Burn all your other prep books! Well, I could confidently say this were money not an issue. The Manhattan Test Prep GRE series is so good, the rest of the books out there are basically a joke. That is not to say Manhattan GRE is perfect, though it comes close in the math portion.
Of course, money is an issue. Unlike Barron’s, Kaplan, and Princeton Review, Manhattan GRE is not a single book but a set of eight books, consisting of 1,500 pages. This arboreal decimation explains the price.
So perhaps it isn’t completely fair to compare the Manhattan GRE series to the rest. However, if you are serious about your score, and do not flinch at the price tag, then don’t waste your time with the other books.
The Layout of Manhattan Test Prep Books
Each book is based on certain concept areas you’ll find on the GRE. For instance, a complete book is dedicated to algebra. Another covers quantitative comparison and data interpretation. Within each book, concepts are broken up into chapters. Before moving on to a new concept/chapter, you can test your newfound skills with plenty of relevant practice questions. Other prep companies treat most concepts superficially and provide few pertinent practice problems.
Because Manhattan GRE is spread across a series of books, each book does not feel cluttered. While this may sound trivial, having to stare at an unruly forest of facts and figures can quickly drive one batty.
Finally, the end of each book has easy, medium, and difficult practice sets, consisting of the different revised GRE question types. By the time you get to the end of each book, you will have been exposed to the range of concepts tested on the Revised GRE, and been given ample opportunity to practice.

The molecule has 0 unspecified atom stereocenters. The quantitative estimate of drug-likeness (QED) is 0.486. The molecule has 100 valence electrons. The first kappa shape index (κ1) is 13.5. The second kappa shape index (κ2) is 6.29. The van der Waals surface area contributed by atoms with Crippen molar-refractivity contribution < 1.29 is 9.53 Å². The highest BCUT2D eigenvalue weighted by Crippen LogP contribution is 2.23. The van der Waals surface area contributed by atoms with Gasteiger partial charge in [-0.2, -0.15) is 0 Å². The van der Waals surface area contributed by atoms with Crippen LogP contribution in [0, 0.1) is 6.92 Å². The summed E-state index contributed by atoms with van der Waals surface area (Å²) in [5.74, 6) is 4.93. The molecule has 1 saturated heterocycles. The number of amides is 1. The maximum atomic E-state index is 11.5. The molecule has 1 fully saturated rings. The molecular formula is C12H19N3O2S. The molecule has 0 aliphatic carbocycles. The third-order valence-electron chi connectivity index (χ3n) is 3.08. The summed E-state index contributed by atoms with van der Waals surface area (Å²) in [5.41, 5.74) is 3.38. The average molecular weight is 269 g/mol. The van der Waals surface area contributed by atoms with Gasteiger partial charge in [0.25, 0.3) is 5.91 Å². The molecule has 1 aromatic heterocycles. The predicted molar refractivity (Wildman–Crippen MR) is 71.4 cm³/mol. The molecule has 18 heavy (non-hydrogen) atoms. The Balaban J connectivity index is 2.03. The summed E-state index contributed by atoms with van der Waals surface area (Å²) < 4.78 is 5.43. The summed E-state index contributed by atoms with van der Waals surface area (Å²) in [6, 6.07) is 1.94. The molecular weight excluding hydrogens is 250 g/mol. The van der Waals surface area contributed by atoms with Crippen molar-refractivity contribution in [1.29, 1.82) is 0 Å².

The Manhattan GRE Approach
With these books you will actually learn. Manhattan GRE does not resort to cheesy gimmicks or “tricks.” You will have a solid grasp of the fundamentals. The books also do not lull you into a false sense of complacency by dumbing down the test.
The Manhattan GRE Voice
The voice used throughout the series is direct and engaging. Explanations are also clear and will probably not leave you scratching your head, the way you might after reading other prep books. Basically, you feel like you are working with a smart, patient tutor.
Comprehensiveness of the GRE Prep Books
While I’ve already mentioned this a few times, I want to point out that Barron’s, Kaplan, and Princeton Review do not cover every concept and only cursorily cover many important concepts. The Manhattan GRE series covers almost anything you will see quant-wise on the test (I noticed that parabolas – an uncommon question type seen only on harder questions – were absent).
They also offer a code at the back of each book so that you can go online to take 6 new practice tests, complete with explanations! The material online is slightly more accurate than in the book, especially when it comes to text completions and sentence equivalence (I discuss this further below). I’m assuming this is because the material online was probably easier to update as they learned more about the new GRE.
Taking price into account, you may want to just pick one or two of their books to purchase– particularly question/concept types you want some extra practice on– since you only need one book to get access to their online practice tests.
The Not-So-Good Parts
The Math section, which comprised of six of the eight books, is excellent. Every concept is covered and practice problems abound. However if you are looking for a high quant score, you may already know much of what is covered in these books. You will definitely want a greater number of difficult questions.
The flaws in the verbal section, namely the text completions/sentence equivalence, are more salient. Most text completions rely on obscure words (the way the old GRE did) rather than twisted sentence structure. The Revised GRE has intentionally done away with this approach, focusing instead on a student’s ability to grasp the big picture. Manhattan GRE’s focus on tough vocab, however, may unnecessarily intimidate students and, paradoxically, leave them unprepared for the actual exam.
Manhattan GRE Text Completion & Sentence Equivalence, 4th Edition
Here’s a more in-depth review of Manhattan GRE Text Completion & Sentence Equivalence (a book that I’ve long groused about).